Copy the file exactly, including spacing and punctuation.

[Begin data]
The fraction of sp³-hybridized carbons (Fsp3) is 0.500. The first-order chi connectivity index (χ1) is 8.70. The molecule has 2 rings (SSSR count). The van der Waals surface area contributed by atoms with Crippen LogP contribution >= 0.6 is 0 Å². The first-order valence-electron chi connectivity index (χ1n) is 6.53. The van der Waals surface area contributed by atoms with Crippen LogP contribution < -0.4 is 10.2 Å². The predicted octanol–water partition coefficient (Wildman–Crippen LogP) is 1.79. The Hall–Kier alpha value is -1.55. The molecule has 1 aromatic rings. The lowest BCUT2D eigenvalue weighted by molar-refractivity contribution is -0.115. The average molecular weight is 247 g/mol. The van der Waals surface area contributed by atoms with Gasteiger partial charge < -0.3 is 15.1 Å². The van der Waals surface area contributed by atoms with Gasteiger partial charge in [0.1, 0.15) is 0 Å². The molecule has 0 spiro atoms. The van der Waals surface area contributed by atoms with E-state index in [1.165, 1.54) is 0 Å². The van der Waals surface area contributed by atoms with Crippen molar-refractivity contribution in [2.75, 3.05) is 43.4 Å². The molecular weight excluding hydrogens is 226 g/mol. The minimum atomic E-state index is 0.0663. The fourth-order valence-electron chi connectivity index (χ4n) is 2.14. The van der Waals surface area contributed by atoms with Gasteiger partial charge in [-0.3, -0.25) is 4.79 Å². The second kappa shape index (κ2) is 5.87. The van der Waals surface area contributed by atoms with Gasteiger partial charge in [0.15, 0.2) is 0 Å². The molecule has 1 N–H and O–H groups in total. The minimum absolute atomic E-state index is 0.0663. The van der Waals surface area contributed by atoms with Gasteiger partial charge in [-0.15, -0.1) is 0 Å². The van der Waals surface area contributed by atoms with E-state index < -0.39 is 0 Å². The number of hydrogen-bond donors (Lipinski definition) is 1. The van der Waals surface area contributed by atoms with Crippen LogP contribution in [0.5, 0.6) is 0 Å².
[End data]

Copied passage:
The fraction of sp³-hybridized carbons (Fsp3) is 0.500. The first-order chi connectivity index (χ1) is 8.70. The molecule has 2 rings (SSSR count). The van der Waals surface area contributed by atoms with Crippen LogP contribution >= 0.6 is 0 Å². The first-order valence-electron chi connectivity index (χ1n) is 6.53. The van der Waals surface area contributed by atoms with Crippen LogP contribution < -0.4 is 10.2 Å². The predicted octanol–water partition coefficient (Wildman–Crippen LogP) is 1.79. The Hall–Kier alpha value is -1.55. The molecule has 1 aromatic rings. The lowest BCUT2D eigenvalue weighted by molar-refractivity contribution is -0.115. The average molecular weight is 247 g/mol. The van der Waals surface area contributed by atoms with Gasteiger partial charge < -0.3 is 15.1 Å². The van der Waals surface area contributed by atoms with Gasteiger partial charge in [0.1, 0.15) is 0 Å². The molecule has 0 spiro atoms. The van der Waals surface area contributed by atoms with E-state index in [1.165, 1.54) is 0 Å². The van der Waals surface area contributed by atoms with Crippen molar-refractivity contribution in [2.75, 3.05) is 43.4 Å². The molecular weight excluding hydrogens is 226 g/mol. The minimum atomic E-state index is 0.0663. The fourth-order valence-electron chi connectivity index (χ4n) is 2.14. The van der Waals surface area contributed by atoms with Gasteiger partial charge in [-0.3, -0.25) is 4.79 Å². The second kappa shape index (κ2) is 5.87. The van der Waals surface area contributed by atoms with Gasteiger partial charge in [0.15, 0.2) is 0 Å². The molecule has 1 N–H and O–H groups in total. The minimum absolute atomic E-state index is 0.0663. The van der Waals surface area contributed by atoms with Gasteiger partial charge in [-0.15, -0.1) is 0 Å². The van der Waals surface area contributed by atoms with E-state index < -0.39 is 0 Å². The number of hydrogen-bond donors (Lipinski definition) is 1. The van der Waals surface area contributed by atoms with Crippen LogP contribution in [0.5, 0.6) is 0 Å².